An Oxnam resident has pleaded with politicians to focus on bringing mobile signals to rural areas before bothering about broadband.
Mike Pedersen, pictured, who lives in the village near Jedburgh, says it can only be desc ribed as a “black hole” when it comes to getting a signal on his mobile phone – and has urged the powers that be to provide a new telecommunications mast.
He said: “Having lived in the Borders for 20 years, and now a retired physicist, I have decided it is time to examine the communications in the Borders.
“It is shocking. There is no signal in Oxnam. But lots of people live there.
“We have had years of BT and the politicians waffling on about getting broadband to remote areas. They need to wake up, we are not remote ... we just need a phone signal.
“Over the last few years, I have obtained better phone signals in the Arctic Circle, the remote regions of Patagonia, and the Western Australian desert.
“To be honest it is embarrassing when we have friends stop over.
“Can we have a mast, please?”
Mr Pederen’s comments came in the week that mobile phone operators were urged to make better use of existing infrastructure in order to boost mobile signal in the Borders.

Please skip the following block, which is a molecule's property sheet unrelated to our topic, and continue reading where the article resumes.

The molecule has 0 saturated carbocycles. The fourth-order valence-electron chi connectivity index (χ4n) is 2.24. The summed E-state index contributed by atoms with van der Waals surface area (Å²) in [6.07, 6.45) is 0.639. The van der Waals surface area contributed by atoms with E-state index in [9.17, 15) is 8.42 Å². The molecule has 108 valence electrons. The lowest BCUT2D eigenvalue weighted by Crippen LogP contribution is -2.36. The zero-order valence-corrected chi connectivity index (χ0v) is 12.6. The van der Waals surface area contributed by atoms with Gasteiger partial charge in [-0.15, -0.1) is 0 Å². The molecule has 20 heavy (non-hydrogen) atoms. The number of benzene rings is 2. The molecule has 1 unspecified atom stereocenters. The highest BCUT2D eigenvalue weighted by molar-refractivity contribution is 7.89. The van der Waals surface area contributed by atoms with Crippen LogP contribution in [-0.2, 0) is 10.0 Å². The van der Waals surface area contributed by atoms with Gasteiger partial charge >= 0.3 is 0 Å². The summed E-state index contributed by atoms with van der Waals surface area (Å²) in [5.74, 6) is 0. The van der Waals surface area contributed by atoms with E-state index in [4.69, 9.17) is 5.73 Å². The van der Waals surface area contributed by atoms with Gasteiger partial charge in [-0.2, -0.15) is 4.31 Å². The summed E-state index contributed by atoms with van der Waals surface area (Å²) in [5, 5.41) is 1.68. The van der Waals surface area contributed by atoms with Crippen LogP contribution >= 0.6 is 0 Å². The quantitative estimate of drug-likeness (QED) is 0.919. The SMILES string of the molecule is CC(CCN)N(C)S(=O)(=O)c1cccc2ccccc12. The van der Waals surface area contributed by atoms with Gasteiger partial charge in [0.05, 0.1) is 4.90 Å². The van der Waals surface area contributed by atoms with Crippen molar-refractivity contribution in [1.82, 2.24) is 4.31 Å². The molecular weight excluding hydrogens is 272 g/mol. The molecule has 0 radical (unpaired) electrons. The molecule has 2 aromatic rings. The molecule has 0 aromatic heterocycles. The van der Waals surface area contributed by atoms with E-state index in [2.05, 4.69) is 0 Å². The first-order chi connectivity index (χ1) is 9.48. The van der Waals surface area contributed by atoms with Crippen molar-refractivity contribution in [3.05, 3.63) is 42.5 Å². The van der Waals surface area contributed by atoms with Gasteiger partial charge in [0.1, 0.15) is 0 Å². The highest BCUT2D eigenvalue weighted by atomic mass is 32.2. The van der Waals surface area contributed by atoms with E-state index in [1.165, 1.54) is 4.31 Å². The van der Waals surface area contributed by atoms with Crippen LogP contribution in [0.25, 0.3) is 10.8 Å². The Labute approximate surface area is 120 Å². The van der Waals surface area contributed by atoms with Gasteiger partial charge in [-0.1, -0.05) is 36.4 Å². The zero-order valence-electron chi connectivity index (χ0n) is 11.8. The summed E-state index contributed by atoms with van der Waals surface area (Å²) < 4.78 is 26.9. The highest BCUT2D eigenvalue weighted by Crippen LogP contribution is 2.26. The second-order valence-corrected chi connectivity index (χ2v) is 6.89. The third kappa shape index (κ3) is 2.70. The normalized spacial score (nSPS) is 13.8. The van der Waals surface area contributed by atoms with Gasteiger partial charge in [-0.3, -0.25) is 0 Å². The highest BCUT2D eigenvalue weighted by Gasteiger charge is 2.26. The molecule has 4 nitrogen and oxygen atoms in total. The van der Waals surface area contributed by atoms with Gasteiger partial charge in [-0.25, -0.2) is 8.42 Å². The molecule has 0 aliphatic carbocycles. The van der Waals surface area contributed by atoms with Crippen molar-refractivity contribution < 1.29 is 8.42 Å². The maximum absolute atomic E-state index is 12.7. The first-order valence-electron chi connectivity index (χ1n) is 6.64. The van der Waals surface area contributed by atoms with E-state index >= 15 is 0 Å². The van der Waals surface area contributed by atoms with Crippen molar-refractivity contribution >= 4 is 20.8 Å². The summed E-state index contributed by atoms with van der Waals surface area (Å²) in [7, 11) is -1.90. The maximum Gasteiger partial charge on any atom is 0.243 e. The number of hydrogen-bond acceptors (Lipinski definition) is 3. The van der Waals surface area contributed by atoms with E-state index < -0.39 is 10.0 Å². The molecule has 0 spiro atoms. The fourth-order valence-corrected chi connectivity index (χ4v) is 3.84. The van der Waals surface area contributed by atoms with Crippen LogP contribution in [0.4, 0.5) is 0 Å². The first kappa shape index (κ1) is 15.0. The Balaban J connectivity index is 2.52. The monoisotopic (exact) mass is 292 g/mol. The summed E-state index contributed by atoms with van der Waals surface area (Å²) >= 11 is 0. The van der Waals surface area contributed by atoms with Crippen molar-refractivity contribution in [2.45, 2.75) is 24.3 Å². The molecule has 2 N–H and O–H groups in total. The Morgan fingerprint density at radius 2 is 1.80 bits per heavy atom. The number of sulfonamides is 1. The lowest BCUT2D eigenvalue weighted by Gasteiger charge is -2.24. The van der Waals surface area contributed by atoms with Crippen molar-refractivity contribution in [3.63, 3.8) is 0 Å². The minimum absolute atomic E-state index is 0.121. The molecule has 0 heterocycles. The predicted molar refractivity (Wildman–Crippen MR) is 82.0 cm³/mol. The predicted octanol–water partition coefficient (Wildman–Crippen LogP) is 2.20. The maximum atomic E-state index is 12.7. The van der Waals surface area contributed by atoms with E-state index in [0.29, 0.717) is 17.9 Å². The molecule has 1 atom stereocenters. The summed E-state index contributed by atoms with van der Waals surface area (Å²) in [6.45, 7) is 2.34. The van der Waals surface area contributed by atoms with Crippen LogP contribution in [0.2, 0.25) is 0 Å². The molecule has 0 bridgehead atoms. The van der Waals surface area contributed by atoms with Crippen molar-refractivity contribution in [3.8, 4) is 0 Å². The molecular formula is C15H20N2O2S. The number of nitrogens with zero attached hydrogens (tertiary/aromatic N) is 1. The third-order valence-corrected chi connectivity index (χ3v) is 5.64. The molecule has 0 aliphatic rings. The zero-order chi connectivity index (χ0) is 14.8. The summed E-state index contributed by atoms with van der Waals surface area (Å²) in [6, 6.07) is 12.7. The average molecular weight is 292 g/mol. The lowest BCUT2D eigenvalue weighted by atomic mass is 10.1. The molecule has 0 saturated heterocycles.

The issue has been raised by Upper Liddesdale & Hermitage Community Council. While BT-owned EE has recently installed its own masts in the area, the emergency service masts – one at Singdean on the Hobkirk to Newcastleton road and one at Powisholm, just north of Newcastleton – are not being used by any mobile provider.
John Lamont MP has written to mobile phone operators to urge them to make use of these ready-made masts.
He said: “I understand that mobile phone operators are sometimes reluctant to make use of existing masts because of the costs associated.
“However, it is hugely frustrating for residents to be putting up with poor mobile signal in places where they see these masts are already up.
“There is a simple fix for sorting out these mobile phone black spots and that is for us to make better use of existing facilities, be that publicly owned buildings or masts already in place.
“As with broadband, residents in many rural parts of the Borders are paying the same as everyone else for a much poorer service. Mobile phone operators need to work much faster to sort this unfairness out.”
Robert Scott, vice-chairman of Upper Liddesdale & Hermitage Community Council, added: “A lack of mobile phone signal has been a huge issue for many communities in my area.
“Having mobile phone and broadband coverage is a necessity for businesses in the area and a lack of signal will be putting people off moving here.
“Having a mobile signal for the safety of people working on rural farms and in forestry is also really important.
“It is surely good practice for mobile phone providers make sure there is a signal especially where there are already mobile masts constructed to provide the signal to the rural areas rather than just the more densely populated areas.”